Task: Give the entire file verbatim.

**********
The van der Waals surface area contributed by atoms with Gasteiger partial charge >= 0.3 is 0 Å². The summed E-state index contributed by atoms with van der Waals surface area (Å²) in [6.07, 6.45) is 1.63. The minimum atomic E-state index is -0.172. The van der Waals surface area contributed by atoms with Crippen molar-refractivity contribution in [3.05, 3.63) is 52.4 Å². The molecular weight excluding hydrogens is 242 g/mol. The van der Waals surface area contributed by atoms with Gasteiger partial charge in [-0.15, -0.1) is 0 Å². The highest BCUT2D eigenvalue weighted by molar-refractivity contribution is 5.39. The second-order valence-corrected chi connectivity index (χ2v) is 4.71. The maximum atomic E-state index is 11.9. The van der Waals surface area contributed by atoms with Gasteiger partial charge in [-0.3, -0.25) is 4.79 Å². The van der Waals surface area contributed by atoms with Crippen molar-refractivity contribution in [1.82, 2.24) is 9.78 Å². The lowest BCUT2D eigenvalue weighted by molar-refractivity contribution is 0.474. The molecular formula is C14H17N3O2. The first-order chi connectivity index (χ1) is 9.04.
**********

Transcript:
The van der Waals surface area contributed by atoms with Gasteiger partial charge >= 0.3 is 0 Å². The summed E-state index contributed by atoms with van der Waals surface area (Å²) in [6.07, 6.45) is 1.63. The minimum atomic E-state index is -0.172. The van der Waals surface area contributed by atoms with Crippen molar-refractivity contribution in [3.05, 3.63) is 52.4 Å². The molecular weight excluding hydrogens is 242 g/mol. The van der Waals surface area contributed by atoms with Gasteiger partial charge in [-0.15, -0.1) is 0 Å². The highest BCUT2D eigenvalue weighted by molar-refractivity contribution is 5.39. The second-order valence-corrected chi connectivity index (χ2v) is 4.71. The maximum atomic E-state index is 11.9. The van der Waals surface area contributed by atoms with Gasteiger partial charge in [-0.3, -0.25) is 4.79 Å². The van der Waals surface area contributed by atoms with Crippen molar-refractivity contribution in [1.82, 2.24) is 9.78 Å². The lowest BCUT2D eigenvalue weighted by molar-refractivity contribution is 0.474. The molecular formula is C14H17N3O2. The first-order chi connectivity index (χ1) is 9.04.